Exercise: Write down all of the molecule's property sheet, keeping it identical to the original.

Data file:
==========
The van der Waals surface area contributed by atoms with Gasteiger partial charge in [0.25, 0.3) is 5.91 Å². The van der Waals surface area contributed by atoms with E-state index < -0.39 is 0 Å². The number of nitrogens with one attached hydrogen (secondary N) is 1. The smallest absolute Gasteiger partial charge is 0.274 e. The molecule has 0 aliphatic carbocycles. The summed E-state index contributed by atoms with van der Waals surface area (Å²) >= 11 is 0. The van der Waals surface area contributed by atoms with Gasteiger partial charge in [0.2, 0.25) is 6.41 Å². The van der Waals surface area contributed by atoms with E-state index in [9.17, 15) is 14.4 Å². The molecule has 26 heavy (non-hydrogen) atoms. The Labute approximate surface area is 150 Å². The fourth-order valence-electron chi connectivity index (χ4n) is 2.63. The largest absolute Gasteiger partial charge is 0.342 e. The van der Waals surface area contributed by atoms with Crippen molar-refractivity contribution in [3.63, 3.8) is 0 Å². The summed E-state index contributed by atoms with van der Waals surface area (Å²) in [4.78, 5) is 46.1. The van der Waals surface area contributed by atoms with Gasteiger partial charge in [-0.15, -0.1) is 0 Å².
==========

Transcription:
The van der Waals surface area contributed by atoms with Gasteiger partial charge in [0.25, 0.3) is 5.91 Å². The van der Waals surface area contributed by atoms with E-state index < -0.39 is 0 Å². The number of nitrogens with one attached hydrogen (secondary N) is 1. The smallest absolute Gasteiger partial charge is 0.274 e. The molecule has 0 aliphatic carbocycles. The summed E-state index contributed by atoms with van der Waals surface area (Å²) >= 11 is 0. The van der Waals surface area contributed by atoms with Gasteiger partial charge in [0.2, 0.25) is 6.41 Å². The van der Waals surface area contributed by atoms with E-state index in [9.17, 15) is 14.4 Å². The molecule has 26 heavy (non-hydrogen) atoms. The Labute approximate surface area is 150 Å². The fourth-order valence-electron chi connectivity index (χ4n) is 2.63. The largest absolute Gasteiger partial charge is 0.342 e. The van der Waals surface area contributed by atoms with Crippen molar-refractivity contribution in [3.63, 3.8) is 0 Å². The summed E-state index contributed by atoms with van der Waals surface area (Å²) in [4.78, 5) is 46.1. The van der Waals surface area contributed by atoms with Gasteiger partial charge in [-0.15, -0.1) is 0 Å².